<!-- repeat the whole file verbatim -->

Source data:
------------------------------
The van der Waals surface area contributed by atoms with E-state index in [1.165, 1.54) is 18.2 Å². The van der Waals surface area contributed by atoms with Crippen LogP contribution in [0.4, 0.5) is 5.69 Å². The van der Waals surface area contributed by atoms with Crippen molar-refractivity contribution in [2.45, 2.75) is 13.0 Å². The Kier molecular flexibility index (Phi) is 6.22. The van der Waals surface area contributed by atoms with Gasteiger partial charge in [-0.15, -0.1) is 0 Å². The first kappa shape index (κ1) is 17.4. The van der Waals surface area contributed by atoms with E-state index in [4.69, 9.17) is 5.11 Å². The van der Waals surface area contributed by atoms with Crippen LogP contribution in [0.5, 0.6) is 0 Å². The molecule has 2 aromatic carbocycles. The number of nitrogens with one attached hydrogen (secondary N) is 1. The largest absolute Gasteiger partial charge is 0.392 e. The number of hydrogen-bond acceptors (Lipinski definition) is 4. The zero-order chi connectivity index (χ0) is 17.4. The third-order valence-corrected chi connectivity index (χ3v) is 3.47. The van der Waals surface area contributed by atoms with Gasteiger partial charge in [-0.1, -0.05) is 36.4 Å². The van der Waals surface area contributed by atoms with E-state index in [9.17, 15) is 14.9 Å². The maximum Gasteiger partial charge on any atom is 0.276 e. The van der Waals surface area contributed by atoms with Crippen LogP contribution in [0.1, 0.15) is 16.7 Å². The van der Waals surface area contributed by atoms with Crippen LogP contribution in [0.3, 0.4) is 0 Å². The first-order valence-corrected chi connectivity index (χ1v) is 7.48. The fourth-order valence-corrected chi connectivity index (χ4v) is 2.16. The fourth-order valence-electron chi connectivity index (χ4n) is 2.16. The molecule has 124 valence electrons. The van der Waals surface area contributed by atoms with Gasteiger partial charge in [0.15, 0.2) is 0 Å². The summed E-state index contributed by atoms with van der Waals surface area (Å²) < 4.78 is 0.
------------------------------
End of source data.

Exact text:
The van der Waals surface area contributed by atoms with E-state index in [1.165, 1.54) is 18.2 Å². The van der Waals surface area contributed by atoms with Crippen LogP contribution in [0.4, 0.5) is 5.69 Å². The van der Waals surface area contributed by atoms with Crippen molar-refractivity contribution in [2.45, 2.75) is 13.0 Å². The Kier molecular flexibility index (Phi) is 6.22. The van der Waals surface area contributed by atoms with Gasteiger partial charge in [-0.15, -0.1) is 0 Å². The first kappa shape index (κ1) is 17.4. The van der Waals surface area contributed by atoms with E-state index in [4.69, 9.17) is 5.11 Å². The van der Waals surface area contributed by atoms with Crippen LogP contribution in [0.5, 0.6) is 0 Å². The molecule has 2 aromatic carbocycles. The number of nitrogens with one attached hydrogen (secondary N) is 1. The largest absolute Gasteiger partial charge is 0.392 e. The number of hydrogen-bond acceptors (Lipinski definition) is 4. The zero-order chi connectivity index (χ0) is 17.4. The third-order valence-corrected chi connectivity index (χ3v) is 3.47. The van der Waals surface area contributed by atoms with Gasteiger partial charge in [-0.1, -0.05) is 36.4 Å². The van der Waals surface area contributed by atoms with E-state index in [9.17, 15) is 14.9 Å². The maximum Gasteiger partial charge on any atom is 0.276 e. The van der Waals surface area contributed by atoms with Crippen LogP contribution in [0.1, 0.15) is 16.7 Å². The van der Waals surface area contributed by atoms with Crippen LogP contribution in [0.3, 0.4) is 0 Å². The first-order valence-corrected chi connectivity index (χ1v) is 7.48. The fourth-order valence-corrected chi connectivity index (χ4v) is 2.16. The fourth-order valence-electron chi connectivity index (χ4n) is 2.16. The molecule has 124 valence electrons. The van der Waals surface area contributed by atoms with Gasteiger partial charge in [0.15, 0.2) is 0 Å². The summed E-state index contributed by atoms with van der Waals surface area (Å²) < 4.78 is 0.